Have you read this one? What did you think? Are you excited for it if you haven’t gotten to it yet?
– Anya


 Soundless by Richelle Mead

© 2015, Anya. All rights reserved.


  1. Very late for this but thought I should mention it is possible for external factors to turn genes on and off and those modifications be passed on to future generations. One could make the argument that given a long enough period of time it would become widespread, especially in an isolated population. It’s called epigenetics (and covers a much wider range of topics) if you want to learn more about it.

    That said, I didn’t like the book either.

    • Thanks for commenting! I have a PhD in biology ;-) For it to become epigenetic there would need to be some sort of selective pressure for the trait to be variable, it’s an interesting thought experiment though!

  2. Um…major logic flaws? … Yep, I’m now super glad I gave my BEA copy to another blogger there who was more excited for it. Sounds (haha, pun) like this would have been a massive disappointment. Oh well. Thanks for suffering through it for us, Anya! ;)
    Kel recently posted…Looking Back at 2015My Profile

  3. I wonder if this was a book that was rushed because of her new series? I’m so alarmed by all of the negativity, but not following the culture of the setting is a huge no-no. I thought we were over that.
    Lyn Kaye recently posted…Garden Gazette: November Wrap UpMy Profile

  4. Oh no. I was really interested in Soundless, and was planning on getting around to reading it at some point. I’ve never read anything by Richelle Mead before, but I guess Soundless won’t be the book I start with.
    Emily @ Books & Cleverness recently posted…Review: Diamonds are Forever by Michelle MadowMy Profile

  5. Aww. I didn’t read your review because spoilers, but this is my exact fear, especially since I am half Chinese myself. So I really hope that I don’t get frustrated by the fact that there’s going to be nothing based on Chinese folklore, but I have a feeling I will :(

    I hope your next read is better Anya!
    Valerie recently posted…Review: Two Years Eight Months and Twenty-Eight NightsMy Profile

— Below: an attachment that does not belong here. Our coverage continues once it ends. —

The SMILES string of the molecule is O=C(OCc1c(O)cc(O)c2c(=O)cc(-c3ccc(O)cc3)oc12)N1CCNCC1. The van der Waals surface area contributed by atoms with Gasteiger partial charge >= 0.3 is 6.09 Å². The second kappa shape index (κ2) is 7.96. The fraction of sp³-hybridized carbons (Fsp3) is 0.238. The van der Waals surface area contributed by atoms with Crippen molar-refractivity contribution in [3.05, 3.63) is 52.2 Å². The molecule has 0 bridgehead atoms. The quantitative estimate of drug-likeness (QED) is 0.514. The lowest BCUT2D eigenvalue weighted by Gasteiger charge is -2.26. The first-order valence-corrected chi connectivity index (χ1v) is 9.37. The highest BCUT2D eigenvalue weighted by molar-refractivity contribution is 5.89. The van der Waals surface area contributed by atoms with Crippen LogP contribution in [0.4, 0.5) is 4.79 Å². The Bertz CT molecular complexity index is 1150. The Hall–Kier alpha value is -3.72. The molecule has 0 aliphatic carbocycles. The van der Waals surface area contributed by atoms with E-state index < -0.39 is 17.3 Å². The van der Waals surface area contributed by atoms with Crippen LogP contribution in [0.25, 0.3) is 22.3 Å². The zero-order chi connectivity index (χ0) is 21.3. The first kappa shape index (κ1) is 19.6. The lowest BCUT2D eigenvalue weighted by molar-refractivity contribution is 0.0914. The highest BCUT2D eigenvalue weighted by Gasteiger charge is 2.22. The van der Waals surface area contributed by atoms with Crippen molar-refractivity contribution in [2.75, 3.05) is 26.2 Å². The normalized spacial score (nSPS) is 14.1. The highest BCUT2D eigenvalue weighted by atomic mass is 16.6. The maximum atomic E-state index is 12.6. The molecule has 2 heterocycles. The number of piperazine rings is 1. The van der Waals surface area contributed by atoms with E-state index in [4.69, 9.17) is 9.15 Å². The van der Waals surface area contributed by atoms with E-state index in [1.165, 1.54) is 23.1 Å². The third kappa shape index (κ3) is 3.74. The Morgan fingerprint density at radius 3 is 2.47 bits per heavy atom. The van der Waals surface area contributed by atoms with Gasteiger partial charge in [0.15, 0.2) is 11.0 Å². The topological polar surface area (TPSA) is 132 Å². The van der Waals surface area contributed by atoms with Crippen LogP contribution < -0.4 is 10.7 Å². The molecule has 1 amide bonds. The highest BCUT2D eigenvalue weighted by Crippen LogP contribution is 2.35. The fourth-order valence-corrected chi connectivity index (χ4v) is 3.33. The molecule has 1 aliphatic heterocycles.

6. I felt the same way about this book. Was so excited, but ended up being rather disappointed by the shortcomings in the world building and the fact there were so many logical inconsistencies in the story.
    Mogsy @ BiblioSanctum recently posted…#RRSciFiMonth Novella Review: Binti by Nnedi OkoraforMy Profile

    • Yes, normally I’m pretty easy with inconsistencies, but I just couldn’t find a way to justify some of them this time around!

  7. I heard this one was a bit of a disappointment. Too bad, the cover is gorgeous. The ending sounds like a bit of a cop-out – she can hear again and that’s why it’s a good ending? Sounds a bit superficial to me…
    Sharry recently posted…#SciFiMonth Readalong of A Long Way to a Small Angry Planet by Becky Chambers (Week 2). A diverse cast, questions about sentience and the necessity of weaponry, and more fun times with the crew.My Profile

  8. I have was excited for this book, but the reviews have been so bad! If I’d planned on still reading this, your review would convince me not to. I need more fantasy in my fantasy. The world building was what sounded so fantastic to me and it sounds like it’s pretty bad. At least the romance was good.
    Molly Mortensen recently posted…Welcome To The Madhouse by S.E. SasakiMy Profile

  9. I read the first five chapters on NetGalley and I had concerns, all of which you’ve addressed. I was hoping the book improved after those chapters, sorry to hear it doesn’t.
    Bea @Bea’s Book Nook recently posted…Bea Reviews The Finisher by David BaldacciMy Profile

  10. Yeah, most reviews I’ve seen are along the same lines as yours. Too bad! I stood in line at SDCC to get an ARC of this, but it will most likely be given away at some point. If you really want an AMAZING book full of Chinese folklore and beautifully written, with ghosts and magic, try The Girl with Ghost Eyes:-)
    Tammy @Books, Bones & Buffy recently posted…Ten 2016 YA Sci-Fi Books On My RadarMy Profile

  11. This review is fantastic! You made me laugh and I’m definitely not reading this book. I read both Mead’s vampire series and was really, really disappointed by the conclusion of Bloodlines – but also by the general message (I don’t want to spoil anything if you haven’t read them but I thought it was weird something like this was published in the 21st century, too). And I doubt my love of romance would make me forget about a flaw as glaring as you describe.
    Kaja recently posted…Every Word by Ellie MarneyMy Profile

  12. :/ Every review I’ve read so far for Soundless has been like yours: They were disappointed in the story, for the most part. I think I will be skipping this one now.
    Sara L. recently posted…Stacking The Shelves, Vol. 20: Cheers for Bookmail!My Profile